Sometimes drain lines are misaligned or have become completely separated underneath your foundation. In the case of the problem only happening when it rains, rainwater saturates the ground where the separation is and more water cannot drain out of your home because the area is already full of water.
It’s like the ground is a sponge that is full of water and can’t take on any more, so the water doesn’t drain or backs up into your house. So the separated drain lines are a problem and need to be put back together. Well, how did that happen?
Foundation Settlement As Underlying Cause of Symptoms That Worsen With Rain
A shifted or broken foundation can pull the drain lines with it creating a misalignment or complete separation of the line. The misalignment or separation causes your drain lines to drain slowly or back up into the home.
You would definitely want your drain lines put back together and sealed so that used water can flow freely away from your home and all stay inside the pipes where it belongs.
If a problem like this goes on for a long time, you can find yourself with not only a plumbing problem but also a potential developing foundation problem. The tree roots will start coming as well to the water source and causing problems on top of problems.
3. Draining Fixtures That Gurgle
The symptoms you might see in your home are similar to above. Only this time, there is also a gurgling noise when things finally drain away.
Slow, gurgling drains mean that there is a water flow problem and also an airflow or venting problem.
Normally, plumbing drains are vented up through the ceiling of a home with vent pipes that come out through the roof. The air helps the liquid in the drain to flow, it’s a physics thing.
Think of a beverage dispenser with a push button at the bottom to fill your glass, either at a party or on the sidelines of an athletic event. Those dispensers have to have an air outlet at the top to help the liquid flow and the liquid doesn’t flow well when there is no air helping the situation.
When air from somewhere else besides the vent pipe gets into the drain line, like from a break in the line, the drain might gurgle due to the air coming up from below rather than coming down from above. Well, how did that happen?
Erosion, Air Pockets, or Proximity to Venting as Underlying Cause of Gurgling Drains
So you probably have a separated drain line causing the slow draining part. But then the gurgling is caused by air that could be coming from voids or air pockets underneath your foundation.
The leaking water can cause erosion and the soil has moved away creating space that didn’t use to be there. The separation or break could also simply be near the existing plumbing air vents and is taking on excess air during draining.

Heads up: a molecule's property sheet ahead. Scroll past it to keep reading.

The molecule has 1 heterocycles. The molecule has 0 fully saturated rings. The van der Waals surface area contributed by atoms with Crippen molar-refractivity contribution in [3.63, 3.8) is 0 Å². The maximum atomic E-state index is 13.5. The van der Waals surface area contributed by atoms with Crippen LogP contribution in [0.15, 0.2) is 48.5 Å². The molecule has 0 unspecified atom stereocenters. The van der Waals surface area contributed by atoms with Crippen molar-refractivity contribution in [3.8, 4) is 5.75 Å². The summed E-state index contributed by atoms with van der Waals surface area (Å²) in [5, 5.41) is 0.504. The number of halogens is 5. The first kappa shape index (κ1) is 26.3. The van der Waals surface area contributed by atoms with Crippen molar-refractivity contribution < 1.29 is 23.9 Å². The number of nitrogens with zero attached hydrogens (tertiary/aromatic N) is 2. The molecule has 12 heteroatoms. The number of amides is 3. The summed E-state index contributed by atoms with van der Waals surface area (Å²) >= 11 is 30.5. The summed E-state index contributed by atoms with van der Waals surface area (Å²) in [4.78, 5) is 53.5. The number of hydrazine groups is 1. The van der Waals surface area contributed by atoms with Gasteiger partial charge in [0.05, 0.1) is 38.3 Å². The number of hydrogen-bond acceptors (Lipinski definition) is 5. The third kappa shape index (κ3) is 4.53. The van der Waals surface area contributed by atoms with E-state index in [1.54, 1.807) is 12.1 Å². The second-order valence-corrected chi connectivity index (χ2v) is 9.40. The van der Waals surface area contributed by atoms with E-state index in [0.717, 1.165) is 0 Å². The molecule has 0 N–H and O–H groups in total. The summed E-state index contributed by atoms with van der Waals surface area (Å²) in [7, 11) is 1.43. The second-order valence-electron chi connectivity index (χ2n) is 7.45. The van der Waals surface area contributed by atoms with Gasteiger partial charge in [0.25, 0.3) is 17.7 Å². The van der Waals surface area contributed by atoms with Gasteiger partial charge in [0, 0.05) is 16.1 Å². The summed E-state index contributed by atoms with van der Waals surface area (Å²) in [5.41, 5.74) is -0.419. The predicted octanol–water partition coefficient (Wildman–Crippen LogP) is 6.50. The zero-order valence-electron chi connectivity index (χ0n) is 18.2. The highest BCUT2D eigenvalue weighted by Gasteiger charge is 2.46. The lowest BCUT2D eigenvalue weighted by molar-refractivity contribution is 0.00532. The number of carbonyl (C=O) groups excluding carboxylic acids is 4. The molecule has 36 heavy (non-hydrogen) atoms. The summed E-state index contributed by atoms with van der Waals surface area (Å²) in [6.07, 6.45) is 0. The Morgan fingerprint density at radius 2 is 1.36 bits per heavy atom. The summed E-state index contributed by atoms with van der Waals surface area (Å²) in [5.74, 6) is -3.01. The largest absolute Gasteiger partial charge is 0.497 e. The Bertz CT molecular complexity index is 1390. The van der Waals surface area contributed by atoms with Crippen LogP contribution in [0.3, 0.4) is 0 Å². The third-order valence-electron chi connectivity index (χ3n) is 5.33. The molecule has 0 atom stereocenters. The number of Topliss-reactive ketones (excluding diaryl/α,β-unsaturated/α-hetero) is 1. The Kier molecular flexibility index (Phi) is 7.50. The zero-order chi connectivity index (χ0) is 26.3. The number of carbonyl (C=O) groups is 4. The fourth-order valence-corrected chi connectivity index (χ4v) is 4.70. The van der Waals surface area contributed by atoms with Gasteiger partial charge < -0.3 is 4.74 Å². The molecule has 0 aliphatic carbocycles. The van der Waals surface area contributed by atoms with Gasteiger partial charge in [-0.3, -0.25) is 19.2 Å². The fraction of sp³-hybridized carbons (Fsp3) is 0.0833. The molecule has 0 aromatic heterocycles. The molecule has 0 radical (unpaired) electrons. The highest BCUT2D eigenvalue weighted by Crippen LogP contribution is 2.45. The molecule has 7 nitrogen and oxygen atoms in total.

Ways To Reach Your Plumbing Issues For Repair
Sudden or extremely inconvenient plumbing problems are the #1 reason a plumbing concern moves quickly from a “might do sometime” to a “need to do right away” kind of thing. You want draining water *and stuff* to go where it’s supposed to go and not go where it’s not supposed to go.
Plumbers need to be able to reach the break, misalignment, or separation point in the line to put it back together and repair it right. This can be done in a couple of ways.
Breaking Through the Foundation from Above
Breaking through the foundation from above is messy and intrusive to your home. Jackhammers, dirt, concrete debris and dust, and workers, all inside your home making a pretty big mess. Not that it can’t be done this way, but just know that it might result in some major disruption inside your home, unfortunately.
Tunneling Under the Foundation to Access from Below
All three of the drain line problems described in this article are good candidates for under-slab tunneling. The major advantage to tunneling under the home to access plumbing repair locations is that disruption to your home is minimal and repairs are all done underneath and outside.
The cost of under-slab tunneling can range from $100 to $600 per foot. The longer the tunnel needs to be, the more it costs. Homeowners find tunneling to be worth the cost so that they can stay in their homes during the entire repair process. We’ve got more detailed tunneling cost information too.
Home residents can pretty much live normally while the tunnel is being dug, the repairs are being made, and then the tunnel is filled back in. No dirt or debris piles in your house. No plumbers going in and out, making a mess you have to clean up later. This is a huge benefit for homeowners.
What is the Under-Slab Tunneling Process?
You don’t just start randomly digging a tunnel under your home all willy-nilly. There’s careful planning involved and a basic process to follow.
At Anchor Foundation Repair, we have dug and filled thousands of tunnels in Bryan, College Station, and surrounding Brazos Valley communities like Brenham and Navasota. We’ve got under-slab tunneling down to a science . . . or an art . . . or maybe both.
Whether you consider it an art or science, we’ve got a 5 step process for under-slab tunneling. Check it out in this article next, “How Does Under-Slab Tunneling Work? Basic 5 Step Process.”